The police have made daily trips to Taiji to question the crew since a hunt intervention on October 6th resulted in an attack. The assault occurred while the crew was filming and photographing a hunt that took the lives of approximately 60 striped dolphins. Local fishermen surrounded two of the crewmembers on a cliff and struggled to drive cameramen Morgan Whorwood, of Britain, off the precipice and onto the rocks below. The fishermen also attempted to seize the camera and film from Canadian photographer, Brooke McDonald.
Field campaign leader, Nicholas Hensey, of the United States, received their distress call by radio and contacted the police. The local authorities did not respond to the call and the crew remained trapped for over 30 minutes until officers from a neighbouring town could make their way to the scene.
The police transported all three crewmembers to the central station in Shingu, 40 minutes east of Taiji, where they were isolated and interrogated for nine hours. Whorwood was told an assault charge was being filed against him by one of the fisherman, but was not permitted to contact his Consulate. All three were photographed and fingerprinted despite no wrongdoing. Two police officers and a translator oversaw on a telephone call McDonald insisted she be allowed to make home. The officers dictated the content of the conversation and insisted she advise Sea Shepherd their apprehension should not be made into a "big deal".
Shingu police omitted key information about the attack when statements were taken from the crew by police, specifically in regards to a threat on Brooke McDonald's life. One of the fishermen spoke directly to McDonald in the presence of the police and warned, "B****, I kill you... don't come back". Both Hensey and McDonald asked to have a warning issued by the fishermen included in the investigative report. All requests for copies of their statements and the police report have been refused.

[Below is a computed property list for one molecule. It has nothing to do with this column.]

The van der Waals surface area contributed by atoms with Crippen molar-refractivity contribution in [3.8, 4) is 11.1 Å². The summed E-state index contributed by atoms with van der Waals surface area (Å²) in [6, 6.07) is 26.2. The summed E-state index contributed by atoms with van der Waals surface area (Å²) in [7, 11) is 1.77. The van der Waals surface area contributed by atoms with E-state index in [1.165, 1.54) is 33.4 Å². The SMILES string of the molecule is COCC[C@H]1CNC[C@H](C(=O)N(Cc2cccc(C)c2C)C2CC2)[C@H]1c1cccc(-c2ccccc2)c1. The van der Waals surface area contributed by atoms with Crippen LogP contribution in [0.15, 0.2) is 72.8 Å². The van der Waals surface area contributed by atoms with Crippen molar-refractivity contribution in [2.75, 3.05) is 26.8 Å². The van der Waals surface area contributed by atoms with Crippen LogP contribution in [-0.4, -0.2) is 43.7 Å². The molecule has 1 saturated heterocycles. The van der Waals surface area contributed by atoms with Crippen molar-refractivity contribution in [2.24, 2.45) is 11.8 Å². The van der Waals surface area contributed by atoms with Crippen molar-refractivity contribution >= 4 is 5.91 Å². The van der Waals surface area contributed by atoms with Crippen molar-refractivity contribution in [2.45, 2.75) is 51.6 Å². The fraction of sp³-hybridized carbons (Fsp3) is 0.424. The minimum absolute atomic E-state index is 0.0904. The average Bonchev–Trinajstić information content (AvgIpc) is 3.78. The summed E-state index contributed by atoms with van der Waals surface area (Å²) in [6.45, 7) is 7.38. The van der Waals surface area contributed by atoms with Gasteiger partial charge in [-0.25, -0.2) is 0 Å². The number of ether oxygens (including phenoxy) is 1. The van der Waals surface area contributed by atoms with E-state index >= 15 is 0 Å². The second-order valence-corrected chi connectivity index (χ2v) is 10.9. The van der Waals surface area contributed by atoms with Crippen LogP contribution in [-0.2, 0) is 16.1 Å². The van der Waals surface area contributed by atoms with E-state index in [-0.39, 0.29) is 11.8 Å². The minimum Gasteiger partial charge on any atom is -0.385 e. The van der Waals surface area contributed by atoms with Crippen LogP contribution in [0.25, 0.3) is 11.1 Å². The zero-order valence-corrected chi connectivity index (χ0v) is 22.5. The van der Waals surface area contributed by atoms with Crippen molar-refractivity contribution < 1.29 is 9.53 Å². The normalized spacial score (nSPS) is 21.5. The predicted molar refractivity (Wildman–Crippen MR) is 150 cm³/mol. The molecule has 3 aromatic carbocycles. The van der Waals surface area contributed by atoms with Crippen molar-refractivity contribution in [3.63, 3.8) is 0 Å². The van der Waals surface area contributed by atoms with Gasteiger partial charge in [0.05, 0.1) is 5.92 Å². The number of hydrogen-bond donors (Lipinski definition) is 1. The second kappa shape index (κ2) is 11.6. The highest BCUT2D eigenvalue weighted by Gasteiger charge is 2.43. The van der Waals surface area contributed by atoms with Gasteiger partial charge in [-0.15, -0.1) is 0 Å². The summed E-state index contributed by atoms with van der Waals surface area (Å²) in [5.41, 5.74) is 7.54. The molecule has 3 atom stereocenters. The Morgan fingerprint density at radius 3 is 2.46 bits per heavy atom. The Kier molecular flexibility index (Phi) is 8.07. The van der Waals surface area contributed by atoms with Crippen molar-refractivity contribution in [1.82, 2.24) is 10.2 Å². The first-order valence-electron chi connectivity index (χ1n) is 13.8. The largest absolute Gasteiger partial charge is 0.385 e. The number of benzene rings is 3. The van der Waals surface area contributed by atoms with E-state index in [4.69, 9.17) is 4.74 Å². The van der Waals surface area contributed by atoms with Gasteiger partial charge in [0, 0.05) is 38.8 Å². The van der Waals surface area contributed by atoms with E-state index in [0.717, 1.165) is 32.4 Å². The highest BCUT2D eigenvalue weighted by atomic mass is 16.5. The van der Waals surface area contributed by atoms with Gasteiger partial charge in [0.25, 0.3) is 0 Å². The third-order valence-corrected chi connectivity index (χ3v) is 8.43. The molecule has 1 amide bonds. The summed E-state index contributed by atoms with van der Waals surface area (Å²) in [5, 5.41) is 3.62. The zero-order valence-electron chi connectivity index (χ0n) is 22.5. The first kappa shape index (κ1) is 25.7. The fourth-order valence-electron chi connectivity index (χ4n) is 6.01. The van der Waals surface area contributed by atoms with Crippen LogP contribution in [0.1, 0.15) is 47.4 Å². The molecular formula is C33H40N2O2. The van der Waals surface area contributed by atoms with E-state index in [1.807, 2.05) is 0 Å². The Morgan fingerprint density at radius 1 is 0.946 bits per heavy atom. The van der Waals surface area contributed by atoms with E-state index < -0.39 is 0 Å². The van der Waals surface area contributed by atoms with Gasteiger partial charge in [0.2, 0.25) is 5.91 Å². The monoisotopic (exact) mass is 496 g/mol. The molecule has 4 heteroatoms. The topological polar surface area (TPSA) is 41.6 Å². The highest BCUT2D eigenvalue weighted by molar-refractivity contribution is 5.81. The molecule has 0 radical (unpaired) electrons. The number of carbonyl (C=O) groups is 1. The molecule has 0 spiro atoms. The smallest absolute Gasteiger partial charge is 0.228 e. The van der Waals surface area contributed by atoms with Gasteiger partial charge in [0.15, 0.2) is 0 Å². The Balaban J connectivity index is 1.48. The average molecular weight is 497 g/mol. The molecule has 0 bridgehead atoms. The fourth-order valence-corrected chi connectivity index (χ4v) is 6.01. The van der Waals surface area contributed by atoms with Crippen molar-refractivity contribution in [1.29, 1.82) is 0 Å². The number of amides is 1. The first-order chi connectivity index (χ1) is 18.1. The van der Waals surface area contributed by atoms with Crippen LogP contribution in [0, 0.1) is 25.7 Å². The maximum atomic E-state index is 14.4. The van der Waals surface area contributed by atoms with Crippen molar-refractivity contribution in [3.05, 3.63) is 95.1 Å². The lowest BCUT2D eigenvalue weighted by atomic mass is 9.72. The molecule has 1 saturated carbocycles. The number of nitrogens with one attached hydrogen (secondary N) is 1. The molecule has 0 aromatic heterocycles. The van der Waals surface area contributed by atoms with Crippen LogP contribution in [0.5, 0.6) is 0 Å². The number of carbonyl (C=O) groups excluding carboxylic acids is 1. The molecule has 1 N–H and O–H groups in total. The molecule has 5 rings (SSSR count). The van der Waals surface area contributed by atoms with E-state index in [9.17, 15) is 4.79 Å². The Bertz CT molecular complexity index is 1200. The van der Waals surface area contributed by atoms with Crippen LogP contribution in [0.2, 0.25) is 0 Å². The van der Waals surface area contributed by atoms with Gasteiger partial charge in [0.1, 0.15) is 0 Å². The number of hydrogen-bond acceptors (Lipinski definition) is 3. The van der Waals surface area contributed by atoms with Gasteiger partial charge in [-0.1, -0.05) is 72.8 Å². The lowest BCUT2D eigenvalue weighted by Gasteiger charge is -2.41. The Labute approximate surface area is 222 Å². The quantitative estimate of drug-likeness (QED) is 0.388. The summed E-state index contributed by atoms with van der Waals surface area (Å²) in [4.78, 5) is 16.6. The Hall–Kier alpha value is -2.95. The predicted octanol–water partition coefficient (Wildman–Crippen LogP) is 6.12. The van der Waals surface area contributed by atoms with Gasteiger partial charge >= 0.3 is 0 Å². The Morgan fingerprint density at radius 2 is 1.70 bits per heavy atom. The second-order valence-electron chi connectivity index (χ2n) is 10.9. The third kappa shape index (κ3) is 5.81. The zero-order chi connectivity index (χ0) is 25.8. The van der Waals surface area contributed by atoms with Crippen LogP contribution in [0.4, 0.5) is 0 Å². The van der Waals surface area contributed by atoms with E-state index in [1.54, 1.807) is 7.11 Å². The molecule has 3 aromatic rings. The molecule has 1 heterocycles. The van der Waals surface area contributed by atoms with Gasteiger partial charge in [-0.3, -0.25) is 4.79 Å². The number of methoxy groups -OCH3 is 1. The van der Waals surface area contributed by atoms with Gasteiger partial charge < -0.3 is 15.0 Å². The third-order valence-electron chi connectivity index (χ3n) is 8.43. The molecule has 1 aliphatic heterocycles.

No charges have been brought against the fishermen despite the attack and subsequent threat. Investigations of crimes and the complaint procedures within the police department are performed at the discretion of the officers themselves. The Chief of the Detective Section of the Shingu Police Department has closed the investigation. The public prosecutor will review the report and an opinion document from the officers and decided whether to bring an indictment against Whorwood. In an interview yesterday, the police were clear that the matter would likely be dropped if Whorwood agrees to leave the country.
In spite of the hostility and tension directed towards them, the Sea Shepherd crew has made itself a strong and visible force in Taiji. Their round-the-clock presence in the fishermen's harbour is being closely monitored and the dolphin fleet has not gone out again since the confrontation.
The fishermen work in concert with a small armada of boats and sounding rods below the water's surface to interfere with the dolphin's sonar and navigational abilities. Once they have located a pod, they isolate and herd the communities into net pens. There the families are held overnight while their stress hormones return to normal. Smaller skiffs drive the pods onto the beach the following morning where the fisherman slaughter and bleed them into the bay, staining the water red.
Whale and dolphin hunting have a long tradition in Taiji dating back over 8 centuries. The meat is a delicacy and gets top dollar at the markets.
Taiji's tourism and recreation is built on the abundance of marine life accessible off the coast. This small town of two thousand boast an Aquarium, Whale Museum, dolphin shows and an opportunity to swim with them in very confined pens. Despite the boost from tourism dollars and their apparent reverence for the whales and dolphins that is evident in their art of every street corner and signpost, Japan is the only nation that is still killing dolphins.
Yesterday the Coast Guard contacted the crew of four to ask when they might consider leaving. It's a point of some interest and speculation amongst the townspeople and the authorities. The answer to that question is worth repeating. Sea Shepherd will not turn its back on what's happening in Taiji until the dolphin hunt stops.
To see pictures and video of the hunt documented by the Sea Shepherd crew in Japan, please go to (click) http://www.seashepherd.org/taiji/.
You can voice your opposition to the "dolphin roundup" by contacting the following Japanese representatives:
Prime Minister of Japan
Mr. Junichiro Koizumi
6-1 Nagata-cho 1 Chome
Chiyoda-ku, Tokyo, Japan
Minister of Fisheries
Mr. Yoshiyuki Kamei
2-1 Ksumigaseki 1 Chrome
Chiyoda-ku, Tokyo, Japan